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This is interesting. We've spent the last day attempting to patch a problem with the following (legacy) code that continues to grow its process size. This is done in Visual Studio 2003.

We have a form on which we display an image (from MemoryStream) and some text and a button. Nothing fancy. Looks something like this:

  Protected Overrides Sub OnLoad(ByVal e As System.EventArgs)
      m_lblWarning.Visible = False

      m_grpTitle.Text = m_StationInterface.ProcessToolTitle
      m_lblMessage.Text = m_StationInterface.ProcessToolMessage

      Dim objImage As MemoryStream
      Dim objwebClient As WebClient
      Dim sURL As String = Trim(m_StationInterface.ProcessToolPicLocation)

      objwebClient = New WebClient

      objImage = New MemoryStream(objwebClient.DownloadData(sURL))
      m_imgLiftingEye.Image = Image.FromStream(objImage)

    Catch ex As Exception
      '*** This handles a picture that cannot be found without erroring'
      m_lblWarning.Visible = True
    End Try
  End Sub

This form is frequently closed and opened. Each time it is re-opened, the process memory usage grows by roughly 5mb. When the form is closed, it doesn't drop back down to its previous usage. The resources remain allocated for the unreferenced form. The form is rendered like this:

      m_CJ5Form_PTOperatorAcknowlegement = New CJ5Form_PTOperatorAcknowlegement
      m_CJ5Form_PTOperatorAcknowlegement.stationInterface = m_StationInterface
      m_CJ5Form_PTOperatorAcknowlegement.Dock = DockStyle.Fill
      Me.Text = " Acknowledge Quality Alert"

      '*** Set the size of the form'
      Me.Location = New Point(30, 30)
      Me.Size = New Size(800, 700)


The control is later removed from the form after closing:


Now. We've tried very numerous things. We've discovered that Disposing does nothing, and, indeed, the IDisposable interface doesn't actually touch memory. If we don't create a new CJ5Form_PTOperatorAcknowledgement form each time, the process size does NOT grow. But loading a new image into that form still causes the process size to continually grow.

Any suggestions would be appreciated.

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2 Answers 2

up vote 2 down vote accepted

You have to dispose of your WebClient object and any other managed unmanaged resources that may no longer be needed.

objImage = New MemoryStream(objwebClient.DownloadData(sURL))
objwebClient.Dispose() ' add call to dispose

An even better way to code that would be to use a 'using' statement:

using objwebClient as WebClient = New WebClient      
objImage = New MemoryStream(objwebClient.DownloadData(sURL))      
end using

For further information please search for 'Dispose' and 'IDisposable' pattern implementation on google and stackoverflow.

One last hint: Don't use a memory stream if possible. Load the image directly from file unless you need to keep it in RAM.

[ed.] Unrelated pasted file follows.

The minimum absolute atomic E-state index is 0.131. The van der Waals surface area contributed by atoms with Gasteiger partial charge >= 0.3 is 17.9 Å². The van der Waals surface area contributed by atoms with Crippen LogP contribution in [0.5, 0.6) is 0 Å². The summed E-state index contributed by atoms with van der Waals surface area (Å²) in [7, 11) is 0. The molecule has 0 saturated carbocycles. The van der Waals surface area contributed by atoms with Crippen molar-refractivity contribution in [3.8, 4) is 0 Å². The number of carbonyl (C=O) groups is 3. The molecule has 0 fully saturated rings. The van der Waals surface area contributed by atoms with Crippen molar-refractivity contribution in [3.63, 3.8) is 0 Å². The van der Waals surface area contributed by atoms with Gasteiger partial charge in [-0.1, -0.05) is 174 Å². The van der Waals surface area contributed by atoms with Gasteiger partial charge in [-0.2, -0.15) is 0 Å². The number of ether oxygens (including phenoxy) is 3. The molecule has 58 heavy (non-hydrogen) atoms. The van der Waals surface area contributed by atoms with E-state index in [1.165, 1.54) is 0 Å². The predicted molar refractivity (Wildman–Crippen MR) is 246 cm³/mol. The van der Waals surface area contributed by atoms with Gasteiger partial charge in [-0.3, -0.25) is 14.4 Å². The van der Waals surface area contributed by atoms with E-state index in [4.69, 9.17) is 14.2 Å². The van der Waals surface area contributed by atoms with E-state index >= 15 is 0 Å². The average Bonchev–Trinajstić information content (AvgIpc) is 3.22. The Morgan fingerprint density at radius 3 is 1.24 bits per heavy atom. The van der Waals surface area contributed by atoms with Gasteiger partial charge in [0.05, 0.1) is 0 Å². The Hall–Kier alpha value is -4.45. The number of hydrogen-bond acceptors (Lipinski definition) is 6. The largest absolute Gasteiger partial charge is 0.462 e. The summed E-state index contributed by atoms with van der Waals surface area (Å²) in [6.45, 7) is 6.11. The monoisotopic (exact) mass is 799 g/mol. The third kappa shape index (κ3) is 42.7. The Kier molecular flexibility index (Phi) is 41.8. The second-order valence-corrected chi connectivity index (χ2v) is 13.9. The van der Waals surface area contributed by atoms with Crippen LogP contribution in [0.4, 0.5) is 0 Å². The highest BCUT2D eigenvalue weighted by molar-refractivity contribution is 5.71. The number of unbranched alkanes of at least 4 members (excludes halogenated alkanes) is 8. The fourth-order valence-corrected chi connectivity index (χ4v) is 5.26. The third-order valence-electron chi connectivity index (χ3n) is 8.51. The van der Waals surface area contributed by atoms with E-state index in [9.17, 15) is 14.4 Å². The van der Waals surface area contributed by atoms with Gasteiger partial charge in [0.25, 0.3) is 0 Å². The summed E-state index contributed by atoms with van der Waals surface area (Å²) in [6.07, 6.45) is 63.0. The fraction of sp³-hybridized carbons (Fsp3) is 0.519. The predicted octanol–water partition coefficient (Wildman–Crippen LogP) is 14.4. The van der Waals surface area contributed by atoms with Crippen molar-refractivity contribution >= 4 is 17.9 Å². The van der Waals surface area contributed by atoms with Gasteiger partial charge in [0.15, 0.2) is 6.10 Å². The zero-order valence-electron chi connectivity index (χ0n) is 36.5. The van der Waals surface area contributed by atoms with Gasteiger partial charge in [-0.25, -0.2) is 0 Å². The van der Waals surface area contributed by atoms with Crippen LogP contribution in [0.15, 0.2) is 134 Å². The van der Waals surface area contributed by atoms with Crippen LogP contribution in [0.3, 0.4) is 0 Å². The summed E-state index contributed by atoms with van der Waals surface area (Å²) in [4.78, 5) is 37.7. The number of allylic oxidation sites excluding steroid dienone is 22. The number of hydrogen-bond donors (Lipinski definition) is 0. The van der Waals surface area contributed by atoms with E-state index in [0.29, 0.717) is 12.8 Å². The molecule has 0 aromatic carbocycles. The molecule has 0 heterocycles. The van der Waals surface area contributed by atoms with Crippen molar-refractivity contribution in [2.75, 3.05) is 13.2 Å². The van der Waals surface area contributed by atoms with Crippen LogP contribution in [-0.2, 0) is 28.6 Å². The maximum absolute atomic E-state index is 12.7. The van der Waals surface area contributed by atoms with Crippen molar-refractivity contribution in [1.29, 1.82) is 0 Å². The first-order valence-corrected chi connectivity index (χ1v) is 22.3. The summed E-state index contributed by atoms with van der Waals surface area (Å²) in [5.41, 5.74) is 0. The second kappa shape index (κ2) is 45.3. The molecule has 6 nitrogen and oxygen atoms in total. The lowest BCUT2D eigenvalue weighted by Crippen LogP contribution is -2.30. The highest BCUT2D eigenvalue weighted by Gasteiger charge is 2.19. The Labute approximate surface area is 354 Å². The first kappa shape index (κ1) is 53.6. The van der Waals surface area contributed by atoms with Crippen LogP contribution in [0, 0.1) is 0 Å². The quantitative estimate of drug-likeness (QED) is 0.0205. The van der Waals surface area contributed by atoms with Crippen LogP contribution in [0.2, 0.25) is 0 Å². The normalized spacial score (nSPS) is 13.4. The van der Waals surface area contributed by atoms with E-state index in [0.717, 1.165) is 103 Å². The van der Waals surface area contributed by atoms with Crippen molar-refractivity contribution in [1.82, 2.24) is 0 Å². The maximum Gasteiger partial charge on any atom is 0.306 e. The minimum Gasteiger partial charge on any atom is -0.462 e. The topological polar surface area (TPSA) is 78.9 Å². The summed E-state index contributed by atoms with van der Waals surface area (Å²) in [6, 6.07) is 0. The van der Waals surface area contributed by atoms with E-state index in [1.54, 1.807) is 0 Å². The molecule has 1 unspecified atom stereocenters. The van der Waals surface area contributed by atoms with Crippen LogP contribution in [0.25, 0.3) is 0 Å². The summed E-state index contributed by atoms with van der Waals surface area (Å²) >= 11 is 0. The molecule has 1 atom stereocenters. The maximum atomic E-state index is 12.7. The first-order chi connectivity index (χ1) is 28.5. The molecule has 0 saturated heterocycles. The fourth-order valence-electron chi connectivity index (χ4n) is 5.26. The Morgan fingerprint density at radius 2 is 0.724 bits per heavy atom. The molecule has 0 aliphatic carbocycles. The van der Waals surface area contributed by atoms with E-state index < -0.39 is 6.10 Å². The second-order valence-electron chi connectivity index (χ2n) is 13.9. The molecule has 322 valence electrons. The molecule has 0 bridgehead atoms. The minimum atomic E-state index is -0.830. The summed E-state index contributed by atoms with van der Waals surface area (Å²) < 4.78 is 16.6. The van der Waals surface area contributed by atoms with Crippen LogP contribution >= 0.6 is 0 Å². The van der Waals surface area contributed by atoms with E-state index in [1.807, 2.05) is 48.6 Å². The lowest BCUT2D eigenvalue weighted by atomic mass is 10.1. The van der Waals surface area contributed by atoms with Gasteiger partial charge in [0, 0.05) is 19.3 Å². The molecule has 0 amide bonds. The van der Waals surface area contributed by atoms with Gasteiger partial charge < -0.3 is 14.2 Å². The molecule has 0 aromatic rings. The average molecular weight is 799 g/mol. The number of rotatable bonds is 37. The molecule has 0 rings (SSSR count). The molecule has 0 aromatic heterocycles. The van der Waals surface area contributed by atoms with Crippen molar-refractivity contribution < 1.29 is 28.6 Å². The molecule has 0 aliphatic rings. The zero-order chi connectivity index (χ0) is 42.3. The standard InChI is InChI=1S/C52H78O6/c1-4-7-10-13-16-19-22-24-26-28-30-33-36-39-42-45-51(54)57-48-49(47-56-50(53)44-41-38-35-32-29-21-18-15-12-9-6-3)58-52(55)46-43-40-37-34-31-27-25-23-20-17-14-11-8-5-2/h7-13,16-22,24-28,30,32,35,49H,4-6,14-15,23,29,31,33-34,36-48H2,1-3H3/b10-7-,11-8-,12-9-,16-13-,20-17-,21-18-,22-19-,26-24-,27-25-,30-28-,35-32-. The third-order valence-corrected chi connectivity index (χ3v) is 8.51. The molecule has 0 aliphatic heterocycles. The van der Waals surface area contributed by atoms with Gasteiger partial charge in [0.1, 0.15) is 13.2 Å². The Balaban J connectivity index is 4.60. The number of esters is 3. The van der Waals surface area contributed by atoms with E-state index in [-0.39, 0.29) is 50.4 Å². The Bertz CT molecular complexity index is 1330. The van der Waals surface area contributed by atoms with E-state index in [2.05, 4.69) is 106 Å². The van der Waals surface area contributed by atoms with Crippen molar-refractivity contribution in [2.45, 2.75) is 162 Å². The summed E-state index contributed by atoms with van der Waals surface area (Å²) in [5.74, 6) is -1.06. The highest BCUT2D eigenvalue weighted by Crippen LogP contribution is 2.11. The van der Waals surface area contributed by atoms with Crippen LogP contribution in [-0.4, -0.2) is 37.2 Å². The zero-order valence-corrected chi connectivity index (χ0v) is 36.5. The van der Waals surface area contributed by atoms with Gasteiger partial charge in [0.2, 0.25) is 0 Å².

If I understand your code correctly perhaps something like this would work:

Dim objImage As MemoryStream      
Dim objwebClient As WebClient      
Dim sURL As String = Trim(m_StationInterface.ProcessToolPicLocation)      
using objwebClient as WebClient = New WebClient      
  using objImage as MemoryStream = New MemoryStream(objwebClient.DownloadData(sURL))      
    m_imgLiftingEye.Image = Image.FromStream(objImage)
  end using
end using
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The "using" statement wasn't added until Visual Studio 2005. Disposing is not the problem here. We've tried absolutely every variation of object disposal without success. We've also tried storing a local copy of the file rather than using a memory stream. –  Daniel May 21 '09 at 18:07
Are you using COM objects? You may need to call System.Runtime.InteropServices.Marshal.ReleaseComObject on your COM objects? –  user79755 May 21 '09 at 18:10
No COM objects involved. The ONLY thing that has worked so far is reusing the same form object instead of instantiating a new one each time. That would be a solution if we didn't have to load a new image onto the form each time (which still grows process size). It's as if the garbage collector doesn't recognize that the old object is no longer referenced. We can even leave out any functional stuff on the form and the process size still grows. –  Daniel May 21 '09 at 18:14
Well there's way to many variables and not enough context for me to keep guessing here, but I would say did you try Form.Dispose, Image.Dispose etc, etc, ... Any resource you 'new' you should 'dispose.' Also the garbage collector runs in it's own time and you will not see an immediate release of memory. If you have overridden 'finalize' it may prolong the retention of that memory. –  user79755 May 21 '09 at 18:20
In addition to disposing of the form etc... ensure you manually remove any event handlers that you added using 'addhandler.' –  user79755 May 21 '09 at 18:21

I don't know why specifically that is leaking, but I can recommend that you look at using the .NET Memory Profiler. If you run your application using that, it will give you a very good idea of what objects are not being disposed and help you troubleshoot why. It's got a free trial, but it's well worth the purchase.

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